New Book Coming, January 2018

December 2017

I’ve decided to try something different… well, different for me.

In January 2018, I’m going to publish a new novel through Amazon Kindle. A screenshot of the title is below. I have contacted an artist, who is thinking about the cover she will produce. Meanwhile, I’m finalizing the words.

I’ll post something here when everything is ready and the book is available.

The Hat will NOT be the fourth Thomas Pichon Novel. That is still a work-in-progress. Instead, this novel is a story with a quite different voice and tone. I think it will appeal to a wide range of readers, YA to adult. I’ll say more closer to publication time.

Paranoid Style

November 2017

Every single person I know is troubled by what is going on in the politics of the USA. Political life in Canada is not perfect by any stretch, but at least, or so I believe, it has so far escaped the profoundly bitter and antagonistic nature of the divides in the USA — over guns, race, economic inequality, and the way people vote.

For whatever reason, I woke up in the middle of the night and recalled a book I had once read, one written by the American historian Richard Hofstadter. entitled The Paranoid Style in American Politics. It’s a book that explains a lot, because, here we are, more than fifty years later, and the paranoid style of American politics is still around, more virulent than ever. As Canadians, let’s do our best never to go down this path.

Here’s a link to the magazine article Hofstadter wrote before putting out the book.

L’Explosion d’Halifax

October 2017

With the centenary of the Halifax Explosion (Dec. 6, 1917) on the horizon, Radio-Canada TV journalist Olivier Lefebvre wanted my thoughts on the importance of the event. We recorded our conversation today, in the Hydrostone market area.

French en Amérique

October 2017

Bonjour Francophones et Francophiles! Pour ceux et celles qui s’intéressent au contexte nord-américain de la langue et la culture française, il y a une série produite par TFO, avec le titre “French en Amérique, qui mérite votre attention. Il y a deux épisodes, et j’ai participé dans le tournage pour le deuxième quand j’étais en Alabama pendant le festival de Mardi Gras en février 2017. Le lien en dessous vous mène à cette deuxième épisode. Je me trouve dans trois parties : avec l’archéologue Greg Waselkov au site de Old Mobile, en assistance au défilé (parade) de Mardi Gras à Mobile, et à Fairhope pendant mon séjour comme écrivain en résidence au Centre for the Writing Arts.

Palmes académiques

October 2017

It is coming up on the eighth anniversary of my admission as a chevalier to France’s Ordre des Palmes académiques. It was — and still is — a great honour that continues to motivate me to write as best I can about whatever interests me at the moment.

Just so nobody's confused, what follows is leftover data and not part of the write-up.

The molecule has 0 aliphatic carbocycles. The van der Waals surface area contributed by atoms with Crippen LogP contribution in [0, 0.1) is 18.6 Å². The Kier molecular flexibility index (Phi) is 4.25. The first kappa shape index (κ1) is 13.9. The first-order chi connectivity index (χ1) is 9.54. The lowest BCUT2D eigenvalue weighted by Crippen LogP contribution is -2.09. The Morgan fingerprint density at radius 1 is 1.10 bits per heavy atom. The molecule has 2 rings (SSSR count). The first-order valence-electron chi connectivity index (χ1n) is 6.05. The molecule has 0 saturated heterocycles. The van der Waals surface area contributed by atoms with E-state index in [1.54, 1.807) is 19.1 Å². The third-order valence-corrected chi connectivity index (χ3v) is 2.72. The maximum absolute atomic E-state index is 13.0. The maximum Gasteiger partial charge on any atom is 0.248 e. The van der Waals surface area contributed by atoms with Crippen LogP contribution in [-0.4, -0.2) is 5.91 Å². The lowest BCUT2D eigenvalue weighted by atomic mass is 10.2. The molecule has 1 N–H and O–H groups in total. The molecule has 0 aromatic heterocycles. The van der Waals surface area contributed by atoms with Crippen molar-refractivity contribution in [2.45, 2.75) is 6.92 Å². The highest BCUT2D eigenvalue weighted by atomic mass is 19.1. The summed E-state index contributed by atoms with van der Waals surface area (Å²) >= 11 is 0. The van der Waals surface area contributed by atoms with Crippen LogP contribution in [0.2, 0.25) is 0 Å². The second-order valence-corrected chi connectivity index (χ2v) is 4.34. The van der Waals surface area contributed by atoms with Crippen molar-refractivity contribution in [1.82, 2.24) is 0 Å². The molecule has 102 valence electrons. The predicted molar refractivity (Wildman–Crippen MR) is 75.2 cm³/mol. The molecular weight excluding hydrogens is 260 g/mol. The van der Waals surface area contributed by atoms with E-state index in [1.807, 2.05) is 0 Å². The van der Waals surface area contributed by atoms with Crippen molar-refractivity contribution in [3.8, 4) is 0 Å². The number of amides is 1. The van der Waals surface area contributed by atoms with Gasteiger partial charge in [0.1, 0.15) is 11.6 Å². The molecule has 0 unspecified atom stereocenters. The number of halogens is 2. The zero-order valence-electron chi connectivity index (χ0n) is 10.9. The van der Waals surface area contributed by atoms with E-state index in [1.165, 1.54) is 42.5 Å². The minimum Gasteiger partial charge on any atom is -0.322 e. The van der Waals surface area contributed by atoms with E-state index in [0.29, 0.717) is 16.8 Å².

The odd thing is that although my admission took place in 2008, I didn’t find out about it until 2011, when a letter arrived from Rideau Hall. It clearly takes quite a while for Canada to approve honours given to its citizens by another country.

Canada’s Senate

September 2017

The transformation taking place in Canada’s Senate is nothing short of remarkable. Where before — for nearly 150 years — the Senate had always been a place of partisan appointments made by the party in power, it has under Prime Minister Justin Trudeau become an imaginative experiment in gender balance and non-partisanship. Both aspects are, in my opinion, well worth celebrating.

It is the recent appointment of New Brunswick writer David Adams Richards to the upper house that prompts me to write this note. That appointment, plus a host of others preceding it — including those made about one year ago to place Wanda Thomas Bernard and Dan Christmas in the Senate to represent Nova Scotia — have the potential to create a quite different kind of politics in Canada, in the Senate at least. Independent-minded and thoughtful Canadians from their regions are starting to outnumber the earlier partisan appointments. Though journalists don’t pay much attention to Senate debates, maybe they should.

It is now only a matter of time for the Senate to achieve gender parity. The process is well under way. Moreover, since it has become a condition of eligibility to be non-partisan, the Senate has the potential to avoid the kind of petty squabbling that surfaces all too often in the House of Commons. Issues can be debated on their merits, and only their merits, in a chamber of independent Senators. I’m sure a cynic will call that naive, and maybe it is. But I like to think of it as more of an ideal to work toward.

Another potential virtue of the upper house as it is coming to be, is that it could evolve into a chamber of long-range thinking on behalf of Canada and its regions. Senators do not face elections, so they should be able to look beyond the pressing short-term issues that are the primary focus of the House of Commons and its MPs. Canada is facing many long-term issues — from climate change and rising seas to income inequality to demographic shifts. Having an institution of our Parliament looking at long-term trends and consequences could bring enormous benefits.